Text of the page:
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You don’t see many lawyers trading precedents for programming.

Whether it’s the lucrative allure of legal work or the oftentimes longer hours in development, these two professions usually only intersect when something needs to be signed. Daniel DiCicco, the director of the upcoming tactical space-exploration game StarDrive 2, is one of the rare individuals to make the leap from counsel to consoles. DiCicco went from trial lawyer to independent designer, finding that many of his research and administrative skills fit right into gamemaking.

I spoke with DiCicco via email last month about what inspired such a rare job change and what indie game developers could learn from legal semantics.

Lawyer-to-game-developer is not a common career transition.

Above: Lawyer-to-game-developer is not a common career transition.

Image Credit: Reverb Communications

GamesBeat: We don’t see many people transition into game development from the legal side of things. What motivated such a career refocusing?

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Daniel DiCicco: I changed careers because I saw an opportunity to increase my earnings while leaving behind the parts of the legal profession that never really worked for me. Don’t get me wrong – I really liked lawyering. I was a trial lawyer, through and through, and to this day I can’t say that there is anything you do while wearing a business suit that is more exhilarating than trying a criminal case to a jury.

But even in a thriving practice, trials are few and far between. For each noble battle for justice in my caseload, there were probably 25 plea deals, divorces, or child custody cases. And that family law stuff — that’s soul-sucking work. I didn’t know people could be so awful to one another before I got into doing family law work.

And so at the end of a hard day, I would come home and play some video games. I started making one, too — the one that I wanted to play. I didn’t really know what I was doing at first, but I saw some companies out there making the type of game I was making, and they had published their sales data. As far as I could tell, a good independent game in the genre I was operating in could sell between 50-100,000 copies.

From that point, it was simple math. If I can do what these guys are doing, then I could leave behind the divorces and DUIs and child custody cases and have a real career in making games. I could make games for a living.

GamesBeat: Did you come into the industry within any preconceived notions? Did anything about the process of making and releasing a game surprise you?

DiCicco: While there were a lot of things about making and releasing a game that I didn’t know, I didn’t have any preconceived notions that were shattered in the process. I certainly brought some assumptions with me into the process — first among them that Steam was the key to success. But to avoid getting caught in a trap by virtue of not knowing what I don’t know, I felt that it was essential early on to partner with an experienced publisher. The most surprising thing to me, at least early in the process, was just how easy it was to find a quality publishing partner [Iceberg Interactive] and how easy it has been to work with them.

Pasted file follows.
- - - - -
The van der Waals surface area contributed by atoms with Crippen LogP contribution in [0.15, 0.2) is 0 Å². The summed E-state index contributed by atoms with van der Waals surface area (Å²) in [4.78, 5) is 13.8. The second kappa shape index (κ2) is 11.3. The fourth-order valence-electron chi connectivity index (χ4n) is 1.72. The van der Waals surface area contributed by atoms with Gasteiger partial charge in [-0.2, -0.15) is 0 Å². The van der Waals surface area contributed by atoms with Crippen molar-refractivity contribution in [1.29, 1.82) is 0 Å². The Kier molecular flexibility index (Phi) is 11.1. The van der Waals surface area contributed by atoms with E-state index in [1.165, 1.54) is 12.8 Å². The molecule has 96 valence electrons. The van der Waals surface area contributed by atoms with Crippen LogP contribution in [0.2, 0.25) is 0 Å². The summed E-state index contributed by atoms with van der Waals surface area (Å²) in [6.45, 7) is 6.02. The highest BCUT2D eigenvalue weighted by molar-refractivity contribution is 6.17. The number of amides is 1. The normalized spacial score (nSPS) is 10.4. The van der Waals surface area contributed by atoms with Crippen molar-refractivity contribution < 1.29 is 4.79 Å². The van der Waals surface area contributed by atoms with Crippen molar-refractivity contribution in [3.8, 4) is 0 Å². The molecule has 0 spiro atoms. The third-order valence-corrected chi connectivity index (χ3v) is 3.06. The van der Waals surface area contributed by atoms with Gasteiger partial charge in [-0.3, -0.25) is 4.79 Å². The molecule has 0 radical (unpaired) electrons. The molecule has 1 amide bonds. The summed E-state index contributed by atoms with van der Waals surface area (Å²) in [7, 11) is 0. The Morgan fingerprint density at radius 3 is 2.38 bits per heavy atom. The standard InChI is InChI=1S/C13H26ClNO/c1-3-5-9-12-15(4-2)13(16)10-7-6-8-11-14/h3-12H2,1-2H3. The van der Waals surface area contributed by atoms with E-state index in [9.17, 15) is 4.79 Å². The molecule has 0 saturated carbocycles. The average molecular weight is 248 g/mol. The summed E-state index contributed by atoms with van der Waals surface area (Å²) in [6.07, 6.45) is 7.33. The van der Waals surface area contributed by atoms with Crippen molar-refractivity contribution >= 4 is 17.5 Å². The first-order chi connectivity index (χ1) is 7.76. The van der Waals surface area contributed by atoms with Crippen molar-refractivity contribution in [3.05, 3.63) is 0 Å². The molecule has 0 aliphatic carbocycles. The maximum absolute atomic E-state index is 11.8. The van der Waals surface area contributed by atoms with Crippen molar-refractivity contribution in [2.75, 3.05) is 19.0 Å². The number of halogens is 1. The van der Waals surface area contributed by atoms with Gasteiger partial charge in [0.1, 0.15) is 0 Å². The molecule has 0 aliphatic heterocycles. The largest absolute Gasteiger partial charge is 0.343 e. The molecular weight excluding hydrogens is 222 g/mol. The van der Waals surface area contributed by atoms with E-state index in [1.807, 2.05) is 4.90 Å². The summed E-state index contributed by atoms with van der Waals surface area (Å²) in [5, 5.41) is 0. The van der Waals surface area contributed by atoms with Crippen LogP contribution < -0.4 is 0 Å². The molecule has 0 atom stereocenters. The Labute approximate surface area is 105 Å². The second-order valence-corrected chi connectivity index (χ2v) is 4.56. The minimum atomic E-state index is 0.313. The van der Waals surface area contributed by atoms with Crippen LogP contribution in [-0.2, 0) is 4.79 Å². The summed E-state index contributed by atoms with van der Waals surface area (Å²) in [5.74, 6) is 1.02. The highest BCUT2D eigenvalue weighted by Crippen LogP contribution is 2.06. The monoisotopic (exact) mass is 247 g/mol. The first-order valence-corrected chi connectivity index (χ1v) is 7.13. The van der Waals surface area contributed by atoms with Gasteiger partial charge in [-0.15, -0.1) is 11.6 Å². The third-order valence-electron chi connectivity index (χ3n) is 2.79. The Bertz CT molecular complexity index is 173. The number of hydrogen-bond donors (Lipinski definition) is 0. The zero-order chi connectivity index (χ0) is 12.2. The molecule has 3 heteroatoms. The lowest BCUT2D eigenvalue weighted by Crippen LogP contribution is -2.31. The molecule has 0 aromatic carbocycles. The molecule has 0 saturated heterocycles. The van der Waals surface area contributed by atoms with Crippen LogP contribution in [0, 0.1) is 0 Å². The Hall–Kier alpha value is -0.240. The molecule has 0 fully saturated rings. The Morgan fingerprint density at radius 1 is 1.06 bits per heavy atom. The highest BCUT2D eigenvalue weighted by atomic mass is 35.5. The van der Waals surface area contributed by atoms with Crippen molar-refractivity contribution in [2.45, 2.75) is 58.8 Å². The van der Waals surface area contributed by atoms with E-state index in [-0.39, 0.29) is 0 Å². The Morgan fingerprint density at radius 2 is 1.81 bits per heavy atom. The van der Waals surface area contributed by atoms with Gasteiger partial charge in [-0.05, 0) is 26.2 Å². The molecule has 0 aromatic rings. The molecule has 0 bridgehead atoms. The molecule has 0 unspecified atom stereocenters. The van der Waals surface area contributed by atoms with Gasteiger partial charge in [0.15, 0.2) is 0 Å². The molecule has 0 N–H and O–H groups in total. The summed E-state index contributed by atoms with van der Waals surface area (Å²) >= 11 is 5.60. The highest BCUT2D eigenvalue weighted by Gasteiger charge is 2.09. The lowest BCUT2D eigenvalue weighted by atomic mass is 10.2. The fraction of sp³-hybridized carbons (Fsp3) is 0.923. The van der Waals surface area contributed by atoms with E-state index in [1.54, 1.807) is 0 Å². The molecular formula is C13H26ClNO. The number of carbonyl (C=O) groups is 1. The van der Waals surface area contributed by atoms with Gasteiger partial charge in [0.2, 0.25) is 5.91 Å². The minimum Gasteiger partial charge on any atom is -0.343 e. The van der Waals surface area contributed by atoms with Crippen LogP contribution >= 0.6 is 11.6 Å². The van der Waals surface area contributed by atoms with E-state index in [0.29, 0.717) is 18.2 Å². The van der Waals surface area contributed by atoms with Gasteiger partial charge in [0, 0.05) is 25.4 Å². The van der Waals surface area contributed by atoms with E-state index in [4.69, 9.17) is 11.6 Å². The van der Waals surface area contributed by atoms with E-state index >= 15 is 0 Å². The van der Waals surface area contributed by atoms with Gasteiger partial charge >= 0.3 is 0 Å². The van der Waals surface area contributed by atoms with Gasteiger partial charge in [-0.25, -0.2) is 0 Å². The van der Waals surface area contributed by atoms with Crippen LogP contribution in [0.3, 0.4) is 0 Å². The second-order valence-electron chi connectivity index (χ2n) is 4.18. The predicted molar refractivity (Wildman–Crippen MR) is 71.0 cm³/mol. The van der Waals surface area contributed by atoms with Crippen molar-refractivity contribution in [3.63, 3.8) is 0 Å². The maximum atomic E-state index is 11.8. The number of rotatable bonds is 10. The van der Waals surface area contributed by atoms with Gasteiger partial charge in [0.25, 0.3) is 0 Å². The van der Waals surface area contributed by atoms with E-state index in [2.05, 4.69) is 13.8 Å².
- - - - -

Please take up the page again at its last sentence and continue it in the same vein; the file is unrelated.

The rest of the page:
GamesBeat: Has your law experience helped — or hindered — you in any tangible way during game production?

DiCicco: Running a law practice and running a development studio have a great deal of overlap in their skill sets. First, there is the simple stuff — setting up a legal entity and your books and taxes, [and so on] — I know that this can be daunting for someone coming into the profession with a pure engineering background. And then of course there are the many and varied contracts that pop up in the course of development — contracts with publishers and distributors and sub-contractors. Being able to draft these myself or to read and understand something drafted by someone else’s lawyer has been very helpful.

But more than anything, the communications skills I cultivated while lawyering have helped me make fruitful partnerships. I mentioned earlier that getting a publisher on board and securing funding for my first game as an unknown indie was surprisingly easy. I credit that to being able to communicate effectively with the business development staff at these firms. Being able to present myself as a professional person with a plan on how to make a product that will sell, rather than a programmer with a dream about how to make a good game — I think there’s a distinction there.

GamesBeat: Did anything about your work habits change from legal to game development work?

For DiCicco, the absence of constant phone calls turned into one of indie development's most satisfying perks.

Above: For DiCicco, the absence of constant phone calls turned into one of indie development’s most satisfying perks.

Image Credit: Reverb Communications

DiCicco: Lawyers, like programmers, spend a great deal of their time on the computer. Researching, drafting documents, corresponding, and so on. But the biggest way my office life has changed is that the goddamn phone has stopped ringing. By the end of my career, I think I would die a little inside every time the phone rang. I mean, it could be new business, which is always great. But more often than not, it’s some fire that you have to put out. I think I have PTSD even writing about that.